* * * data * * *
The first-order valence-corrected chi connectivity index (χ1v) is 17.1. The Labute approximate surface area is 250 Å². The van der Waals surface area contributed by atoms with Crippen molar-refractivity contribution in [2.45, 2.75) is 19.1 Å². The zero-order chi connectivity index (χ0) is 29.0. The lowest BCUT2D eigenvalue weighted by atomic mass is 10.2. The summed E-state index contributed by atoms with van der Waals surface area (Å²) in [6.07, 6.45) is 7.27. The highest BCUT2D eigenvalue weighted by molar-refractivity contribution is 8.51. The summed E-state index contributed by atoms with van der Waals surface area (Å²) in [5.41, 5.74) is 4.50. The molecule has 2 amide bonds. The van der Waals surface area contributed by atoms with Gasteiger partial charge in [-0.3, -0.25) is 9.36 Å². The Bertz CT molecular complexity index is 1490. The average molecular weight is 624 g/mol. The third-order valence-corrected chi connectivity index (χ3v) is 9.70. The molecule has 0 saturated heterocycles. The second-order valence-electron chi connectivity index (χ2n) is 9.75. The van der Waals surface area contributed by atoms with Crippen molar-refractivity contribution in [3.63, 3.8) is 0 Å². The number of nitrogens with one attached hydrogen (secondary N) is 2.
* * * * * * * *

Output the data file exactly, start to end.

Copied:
The first-order valence-corrected chi connectivity index (χ1v) is 17.1. The Labute approximate surface area is 250 Å². The van der Waals surface area contributed by atoms with Crippen molar-refractivity contribution in [2.45, 2.75) is 19.1 Å². The zero-order chi connectivity index (χ0) is 29.0. The lowest BCUT2D eigenvalue weighted by atomic mass is 10.2. The summed E-state index contributed by atoms with van der Waals surface area (Å²) in [6.07, 6.45) is 7.27. The highest BCUT2D eigenvalue weighted by molar-refractivity contribution is 8.51. The summed E-state index contributed by atoms with van der Waals surface area (Å²) in [5.41, 5.74) is 4.50. The molecule has 2 amide bonds. The van der Waals surface area contributed by atoms with Gasteiger partial charge in [-0.3, -0.25) is 9.36 Å². The Bertz CT molecular complexity index is 1490. The average molecular weight is 624 g/mol. The third-order valence-corrected chi connectivity index (χ3v) is 9.70. The molecule has 0 saturated heterocycles. The second-order valence-electron chi connectivity index (χ2n) is 9.75. The van der Waals surface area contributed by atoms with Crippen molar-refractivity contribution in [3.63, 3.8) is 0 Å². The number of nitrogens with one attached hydrogen (secondary N) is 2.